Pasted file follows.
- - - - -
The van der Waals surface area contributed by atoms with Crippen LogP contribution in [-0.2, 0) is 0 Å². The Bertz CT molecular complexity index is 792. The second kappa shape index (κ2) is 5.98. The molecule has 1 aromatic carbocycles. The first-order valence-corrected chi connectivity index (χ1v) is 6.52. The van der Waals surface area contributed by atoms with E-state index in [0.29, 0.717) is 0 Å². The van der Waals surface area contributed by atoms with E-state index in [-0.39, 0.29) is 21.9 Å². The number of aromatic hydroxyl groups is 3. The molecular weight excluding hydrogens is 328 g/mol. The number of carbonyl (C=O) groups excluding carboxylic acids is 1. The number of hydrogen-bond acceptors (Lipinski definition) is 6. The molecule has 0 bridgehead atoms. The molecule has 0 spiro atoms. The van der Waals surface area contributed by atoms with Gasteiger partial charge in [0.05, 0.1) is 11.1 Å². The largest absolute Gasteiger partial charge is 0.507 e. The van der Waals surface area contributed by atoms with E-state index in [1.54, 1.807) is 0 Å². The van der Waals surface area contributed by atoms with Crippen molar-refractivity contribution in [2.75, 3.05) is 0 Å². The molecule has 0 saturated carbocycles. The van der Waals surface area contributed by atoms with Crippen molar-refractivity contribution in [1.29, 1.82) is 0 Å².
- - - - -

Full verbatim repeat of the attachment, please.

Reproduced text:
The van der Waals surface area contributed by atoms with Crippen LogP contribution in [-0.2, 0) is 0 Å². The Bertz CT molecular complexity index is 792. The second kappa shape index (κ2) is 5.98. The molecule has 1 aromatic carbocycles. The first-order valence-corrected chi connectivity index (χ1v) is 6.52. The van der Waals surface area contributed by atoms with E-state index in [0.29, 0.717) is 0 Å². The van der Waals surface area contributed by atoms with E-state index in [-0.39, 0.29) is 21.9 Å². The number of aromatic hydroxyl groups is 3. The molecular weight excluding hydrogens is 328 g/mol. The number of carbonyl (C=O) groups excluding carboxylic acids is 1. The number of hydrogen-bond acceptors (Lipinski definition) is 6. The molecule has 0 bridgehead atoms. The molecule has 0 spiro atoms. The van der Waals surface area contributed by atoms with Gasteiger partial charge in [0.05, 0.1) is 11.1 Å². The largest absolute Gasteiger partial charge is 0.507 e. The van der Waals surface area contributed by atoms with E-state index in [1.54, 1.807) is 0 Å². The van der Waals surface area contributed by atoms with Crippen molar-refractivity contribution in [2.75, 3.05) is 0 Å². The molecule has 0 saturated carbocycles. The van der Waals surface area contributed by atoms with Crippen molar-refractivity contribution in [1.29, 1.82) is 0 Å².